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Trail trust manager Tania Murphy said this year's annual November trail survey of about 300 cyclists showed 30% of them were travelling on electric bikes, compared with 20% in last November's survey.
About 15,000 cyclists did the entire 150km trail every year and another 60,000 were estimated to cycle part of it annually.
This was positive for the trail and opened up more opportunities for businesses and users.
"The increased use of e-bikes has the potential to extend the range of participants who may choose to accept the challenge of cycling the Otago Central Rail Trail. Consequently, the ability to promote and provide the trail as a cycling `experience for all seasons', is a much more achievable goal than in the past."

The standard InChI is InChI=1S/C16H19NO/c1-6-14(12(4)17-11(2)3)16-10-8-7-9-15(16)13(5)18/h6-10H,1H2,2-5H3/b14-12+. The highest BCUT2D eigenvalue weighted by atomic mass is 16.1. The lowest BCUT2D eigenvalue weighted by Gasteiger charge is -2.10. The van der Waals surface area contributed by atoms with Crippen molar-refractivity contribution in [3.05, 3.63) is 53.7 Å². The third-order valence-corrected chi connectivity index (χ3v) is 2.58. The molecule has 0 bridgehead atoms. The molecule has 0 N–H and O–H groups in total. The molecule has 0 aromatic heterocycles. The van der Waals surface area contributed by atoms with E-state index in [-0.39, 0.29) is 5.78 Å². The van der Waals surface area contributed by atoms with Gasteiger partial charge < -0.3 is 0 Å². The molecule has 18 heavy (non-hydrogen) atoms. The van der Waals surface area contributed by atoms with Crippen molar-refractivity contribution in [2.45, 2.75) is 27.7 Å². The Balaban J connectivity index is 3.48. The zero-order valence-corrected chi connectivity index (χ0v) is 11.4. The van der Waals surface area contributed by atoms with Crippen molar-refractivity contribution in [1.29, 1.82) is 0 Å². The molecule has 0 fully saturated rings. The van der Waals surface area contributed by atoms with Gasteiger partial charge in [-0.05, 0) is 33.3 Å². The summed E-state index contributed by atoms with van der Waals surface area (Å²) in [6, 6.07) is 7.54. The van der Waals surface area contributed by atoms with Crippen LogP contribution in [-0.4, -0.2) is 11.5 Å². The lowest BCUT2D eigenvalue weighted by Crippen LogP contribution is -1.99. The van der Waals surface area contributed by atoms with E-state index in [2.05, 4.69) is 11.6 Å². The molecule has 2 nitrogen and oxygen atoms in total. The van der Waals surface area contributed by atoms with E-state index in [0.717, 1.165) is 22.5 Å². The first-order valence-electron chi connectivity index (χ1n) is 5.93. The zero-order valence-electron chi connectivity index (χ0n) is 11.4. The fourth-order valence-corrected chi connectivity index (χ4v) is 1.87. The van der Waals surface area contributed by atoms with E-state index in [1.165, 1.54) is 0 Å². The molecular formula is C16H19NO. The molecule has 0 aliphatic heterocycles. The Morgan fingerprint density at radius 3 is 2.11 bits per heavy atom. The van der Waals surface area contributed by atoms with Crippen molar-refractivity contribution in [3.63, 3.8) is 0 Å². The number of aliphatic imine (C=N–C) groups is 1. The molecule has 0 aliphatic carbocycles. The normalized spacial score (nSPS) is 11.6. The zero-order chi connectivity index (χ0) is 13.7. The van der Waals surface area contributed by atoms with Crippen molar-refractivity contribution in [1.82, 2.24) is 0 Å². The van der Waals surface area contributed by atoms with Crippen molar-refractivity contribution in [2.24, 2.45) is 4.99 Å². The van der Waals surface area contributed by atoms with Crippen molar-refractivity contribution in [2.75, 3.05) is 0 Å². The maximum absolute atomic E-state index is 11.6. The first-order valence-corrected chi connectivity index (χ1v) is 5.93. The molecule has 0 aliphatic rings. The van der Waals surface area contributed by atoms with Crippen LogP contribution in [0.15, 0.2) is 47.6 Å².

Bike It Now co-owner Kathryn (Fletch) Fletcher said about 40 of the 180 bikes at her business were electric bikes, up 20% on the previous year.
The Clyde business was the first to invest in e-bikes, in 2014, and hired e-bikes to other trail operators for the next two seasons. As well as hiring e-bikes, it now sells them, too.
Ms Fletcher said e-bikes were allowing those who were previously unable to cycle the trail to do so, and spend more time doing side trips off the trail. They also helped cyclists who encountered bad weather on the trail, such as strong winds.
Trail Journeys general manager Simon Stevens said about 10% of his company's 400 bikes were e-bikes, numbers having doubled year on year for the past four years.
The assistance e-bikes offered was "terrific", and he was seeing more people in their 60s and 70s able to cycle the trail because of the e-bikes.
Cyclists still pedalled on an e-bike, and the cardio benefit for cyclists was similar to other bikes - "it just takes the edge off the hills and adds to the enjoyment", Mr Stevens said.
"It's not cheating. It's getting people out and active that might not have done that in the first place."